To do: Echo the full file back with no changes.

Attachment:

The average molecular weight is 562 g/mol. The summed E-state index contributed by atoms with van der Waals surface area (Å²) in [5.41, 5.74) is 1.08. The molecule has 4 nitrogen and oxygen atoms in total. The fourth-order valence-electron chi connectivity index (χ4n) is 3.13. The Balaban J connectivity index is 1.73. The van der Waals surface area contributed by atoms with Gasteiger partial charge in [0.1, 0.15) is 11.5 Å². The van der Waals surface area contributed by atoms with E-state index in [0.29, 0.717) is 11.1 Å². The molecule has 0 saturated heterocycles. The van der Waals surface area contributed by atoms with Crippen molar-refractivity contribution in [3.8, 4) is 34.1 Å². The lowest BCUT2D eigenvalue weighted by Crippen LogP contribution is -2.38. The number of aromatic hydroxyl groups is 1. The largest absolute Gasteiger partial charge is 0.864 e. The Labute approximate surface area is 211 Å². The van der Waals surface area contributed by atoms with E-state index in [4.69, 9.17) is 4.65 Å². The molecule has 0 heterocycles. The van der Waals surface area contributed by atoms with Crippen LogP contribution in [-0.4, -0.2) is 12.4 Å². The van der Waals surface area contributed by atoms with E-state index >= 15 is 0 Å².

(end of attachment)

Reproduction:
The average molecular weight is 562 g/mol. The summed E-state index contributed by atoms with van der Waals surface area (Å²) in [5.41, 5.74) is 1.08. The molecule has 4 nitrogen and oxygen atoms in total. The fourth-order valence-electron chi connectivity index (χ4n) is 3.13. The Balaban J connectivity index is 1.73. The van der Waals surface area contributed by atoms with Gasteiger partial charge in [0.1, 0.15) is 11.5 Å². The van der Waals surface area contributed by atoms with E-state index in [0.29, 0.717) is 11.1 Å². The molecule has 0 saturated heterocycles. The van der Waals surface area contributed by atoms with Crippen molar-refractivity contribution in [3.8, 4) is 34.1 Å². The lowest BCUT2D eigenvalue weighted by Crippen LogP contribution is -2.38. The number of aromatic hydroxyl groups is 1. The largest absolute Gasteiger partial charge is 0.864 e. The Labute approximate surface area is 211 Å². The van der Waals surface area contributed by atoms with E-state index in [4.69, 9.17) is 4.65 Å². The molecule has 0 heterocycles. The van der Waals surface area contributed by atoms with Crippen LogP contribution in [-0.4, -0.2) is 12.4 Å². The van der Waals surface area contributed by atoms with E-state index >= 15 is 0 Å².